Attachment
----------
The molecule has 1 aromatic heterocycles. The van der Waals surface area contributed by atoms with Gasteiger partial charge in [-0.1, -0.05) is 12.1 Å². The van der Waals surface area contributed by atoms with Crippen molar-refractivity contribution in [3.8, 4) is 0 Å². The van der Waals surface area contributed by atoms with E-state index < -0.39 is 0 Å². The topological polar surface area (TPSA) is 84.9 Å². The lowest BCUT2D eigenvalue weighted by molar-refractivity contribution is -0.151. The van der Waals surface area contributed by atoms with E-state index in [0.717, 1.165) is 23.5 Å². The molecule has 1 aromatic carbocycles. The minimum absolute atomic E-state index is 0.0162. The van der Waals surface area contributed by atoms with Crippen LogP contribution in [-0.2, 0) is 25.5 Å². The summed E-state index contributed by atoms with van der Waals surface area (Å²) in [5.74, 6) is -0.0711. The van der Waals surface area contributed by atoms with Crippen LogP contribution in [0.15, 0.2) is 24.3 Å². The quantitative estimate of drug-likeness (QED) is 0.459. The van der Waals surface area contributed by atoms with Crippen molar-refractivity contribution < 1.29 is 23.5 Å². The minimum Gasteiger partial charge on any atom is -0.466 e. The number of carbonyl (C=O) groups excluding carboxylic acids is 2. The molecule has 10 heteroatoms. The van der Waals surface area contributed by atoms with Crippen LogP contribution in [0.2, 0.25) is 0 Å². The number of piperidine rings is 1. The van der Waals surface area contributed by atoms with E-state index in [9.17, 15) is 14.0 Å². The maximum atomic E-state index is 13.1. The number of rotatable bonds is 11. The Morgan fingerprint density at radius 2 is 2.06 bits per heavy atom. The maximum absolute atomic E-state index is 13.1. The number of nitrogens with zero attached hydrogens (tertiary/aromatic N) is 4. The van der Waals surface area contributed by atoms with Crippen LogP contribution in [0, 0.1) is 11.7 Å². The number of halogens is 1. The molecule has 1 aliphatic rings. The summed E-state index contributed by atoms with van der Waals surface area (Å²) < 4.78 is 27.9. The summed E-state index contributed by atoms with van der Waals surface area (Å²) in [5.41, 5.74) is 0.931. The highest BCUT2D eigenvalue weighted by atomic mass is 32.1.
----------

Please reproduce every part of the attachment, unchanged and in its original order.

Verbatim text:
The molecule has 1 aromatic heterocycles. The van der Waals surface area contributed by atoms with Gasteiger partial charge in [-0.1, -0.05) is 12.1 Å². The van der Waals surface area contributed by atoms with Crippen molar-refractivity contribution in [3.8, 4) is 0 Å². The van der Waals surface area contributed by atoms with E-state index < -0.39 is 0 Å². The topological polar surface area (TPSA) is 84.9 Å². The lowest BCUT2D eigenvalue weighted by molar-refractivity contribution is -0.151. The van der Waals surface area contributed by atoms with E-state index in [0.717, 1.165) is 23.5 Å². The molecule has 1 aromatic carbocycles. The minimum absolute atomic E-state index is 0.0162. The van der Waals surface area contributed by atoms with Crippen LogP contribution in [-0.2, 0) is 25.5 Å². The summed E-state index contributed by atoms with van der Waals surface area (Å²) in [5.74, 6) is -0.0711. The van der Waals surface area contributed by atoms with Crippen LogP contribution in [0.15, 0.2) is 24.3 Å². The quantitative estimate of drug-likeness (QED) is 0.459. The van der Waals surface area contributed by atoms with Crippen molar-refractivity contribution < 1.29 is 23.5 Å². The minimum Gasteiger partial charge on any atom is -0.466 e. The number of carbonyl (C=O) groups excluding carboxylic acids is 2. The molecule has 10 heteroatoms. The van der Waals surface area contributed by atoms with Crippen LogP contribution in [0.2, 0.25) is 0 Å². The number of piperidine rings is 1. The van der Waals surface area contributed by atoms with E-state index in [9.17, 15) is 14.0 Å². The maximum atomic E-state index is 13.1. The number of rotatable bonds is 11. The Morgan fingerprint density at radius 2 is 2.06 bits per heavy atom. The maximum absolute atomic E-state index is 13.1. The number of nitrogens with zero attached hydrogens (tertiary/aromatic N) is 4. The van der Waals surface area contributed by atoms with Crippen LogP contribution in [0, 0.1) is 11.7 Å². The number of halogens is 1. The molecule has 1 aliphatic rings. The summed E-state index contributed by atoms with van der Waals surface area (Å²) < 4.78 is 27.9. The summed E-state index contributed by atoms with van der Waals surface area (Å²) in [5.41, 5.74) is 0.931. The highest BCUT2D eigenvalue weighted by atomic mass is 32.1.